Prediction of Blood–Brain Barrier Disruption and Intracerebral Hemorrhagic Infarction Using Arterial Spin-Labeling Magnetic Resonance Imaging
Background and Purpose—Arterial spin-labeling magnetic resonance imaging is sensitive for detecting hyperemic lesions (HLs) in patients with acute ischemic stroke. We evaluated whether HLs could predict blood–brain barrier (BBB) disruption and hemorrhagic transformation (HT) in acute ischemic stroke patients.
Methods—In a retrospective study, arterial spin-labeling was performed within 6 hours of symptom onset before revascularization treatment in 25 patients with anterior circulation large vessel occlusion on baseline magnetic resonance angiography. All patients underwent angiographic procedures intended for endovascular therapy and a noncontrast computed tomography scan immediately after treatment. BBB disruption was defined as a hyperdense lesion present on the posttreatment computed tomography scan. A subacute magnetic resonance imaging or computed tomography scan was performed during the subacute phase to assess HTs. The relationship between HLs and BBB disruption and HT was examined using the Alberta Stroke Program Early Computed Tomography Score locations in the symptomatic hemispheres.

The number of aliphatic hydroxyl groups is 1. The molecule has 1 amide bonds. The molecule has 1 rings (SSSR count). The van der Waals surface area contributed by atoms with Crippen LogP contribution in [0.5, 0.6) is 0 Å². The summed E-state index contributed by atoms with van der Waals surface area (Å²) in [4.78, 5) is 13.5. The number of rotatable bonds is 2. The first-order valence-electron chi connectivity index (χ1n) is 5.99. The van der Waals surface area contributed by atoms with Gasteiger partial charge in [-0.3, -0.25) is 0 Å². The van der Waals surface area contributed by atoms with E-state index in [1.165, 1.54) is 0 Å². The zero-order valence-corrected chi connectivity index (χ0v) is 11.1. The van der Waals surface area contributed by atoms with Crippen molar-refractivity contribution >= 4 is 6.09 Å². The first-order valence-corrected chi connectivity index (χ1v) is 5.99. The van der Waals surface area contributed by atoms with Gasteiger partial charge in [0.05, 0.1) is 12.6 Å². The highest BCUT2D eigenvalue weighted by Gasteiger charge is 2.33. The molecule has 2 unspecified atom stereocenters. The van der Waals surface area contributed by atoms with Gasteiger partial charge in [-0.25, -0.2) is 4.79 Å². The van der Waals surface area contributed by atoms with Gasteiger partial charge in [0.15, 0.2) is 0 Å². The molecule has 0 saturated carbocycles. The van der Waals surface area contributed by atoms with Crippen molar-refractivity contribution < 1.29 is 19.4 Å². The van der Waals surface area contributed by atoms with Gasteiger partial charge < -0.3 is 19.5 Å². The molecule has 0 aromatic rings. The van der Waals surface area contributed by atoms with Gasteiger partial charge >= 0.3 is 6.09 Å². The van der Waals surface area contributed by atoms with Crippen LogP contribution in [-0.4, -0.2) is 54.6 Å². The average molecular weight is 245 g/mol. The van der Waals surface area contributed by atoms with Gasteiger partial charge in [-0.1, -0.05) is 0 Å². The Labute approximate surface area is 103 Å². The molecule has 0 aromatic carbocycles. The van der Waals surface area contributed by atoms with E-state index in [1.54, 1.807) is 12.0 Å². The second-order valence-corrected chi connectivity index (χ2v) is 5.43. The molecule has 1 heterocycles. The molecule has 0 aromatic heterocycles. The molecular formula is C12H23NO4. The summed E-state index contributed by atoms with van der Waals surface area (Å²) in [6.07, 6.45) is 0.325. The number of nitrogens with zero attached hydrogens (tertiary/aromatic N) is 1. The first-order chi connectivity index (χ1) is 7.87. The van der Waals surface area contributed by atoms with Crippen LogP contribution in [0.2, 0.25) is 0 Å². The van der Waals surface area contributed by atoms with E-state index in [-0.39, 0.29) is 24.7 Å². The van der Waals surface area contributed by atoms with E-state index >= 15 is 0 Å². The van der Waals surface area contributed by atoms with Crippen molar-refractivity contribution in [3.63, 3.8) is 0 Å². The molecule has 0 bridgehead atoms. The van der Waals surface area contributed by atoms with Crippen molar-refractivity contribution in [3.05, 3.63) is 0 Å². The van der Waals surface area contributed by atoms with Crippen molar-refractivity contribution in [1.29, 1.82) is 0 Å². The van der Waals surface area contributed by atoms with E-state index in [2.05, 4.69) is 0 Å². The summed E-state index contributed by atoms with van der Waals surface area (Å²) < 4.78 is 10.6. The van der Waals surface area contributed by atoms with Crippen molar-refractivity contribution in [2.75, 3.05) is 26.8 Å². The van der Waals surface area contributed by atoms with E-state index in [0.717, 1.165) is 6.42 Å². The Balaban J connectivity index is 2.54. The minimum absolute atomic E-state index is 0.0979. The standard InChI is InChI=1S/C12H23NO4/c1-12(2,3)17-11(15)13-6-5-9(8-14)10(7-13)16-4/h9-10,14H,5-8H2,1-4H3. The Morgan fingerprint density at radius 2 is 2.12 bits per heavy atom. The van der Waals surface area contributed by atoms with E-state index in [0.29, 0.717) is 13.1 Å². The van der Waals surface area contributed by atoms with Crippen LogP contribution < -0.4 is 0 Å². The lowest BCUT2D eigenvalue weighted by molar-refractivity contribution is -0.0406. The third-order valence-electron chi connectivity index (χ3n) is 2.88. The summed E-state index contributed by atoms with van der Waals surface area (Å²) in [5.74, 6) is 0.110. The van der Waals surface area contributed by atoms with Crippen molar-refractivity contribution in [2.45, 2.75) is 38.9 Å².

Results—A HL was defined as a region where CBFrelative≥1.4 (CBFrelative=CBFHL/CBFcontralateral). HLs, BBB disruption, and HT were found in 9, 15, and 15 patients, respectively. Compared with the patients without HLs, the patients with HLs had a higher incidence of both BBB disruption (100% versus 37.5%; P=0.003) and HT (100% versus 37.5%; P=0.003). Based on the Alberta Stroke Program Early Computed Tomography Score locations, 21 regions of interests displayed HLs. Compared with the regions of interests without HLs, the regions of interests with HLs had a higher incidence of both BBB disruption (42.8% versus 3.9%; P<0.001) and HT (85.7% versus 7.8%; P<0.001).
Conclusions—HLs detected on pretreatment arterial spin-labeling maps may enable the prediction and localization of subsequent BBB disruption and HT.
- Received April 29, 2016.
- Revision received October 6, 2016.
- Accepted October 22, 2016.
- © 2016 American Heart Association, Inc.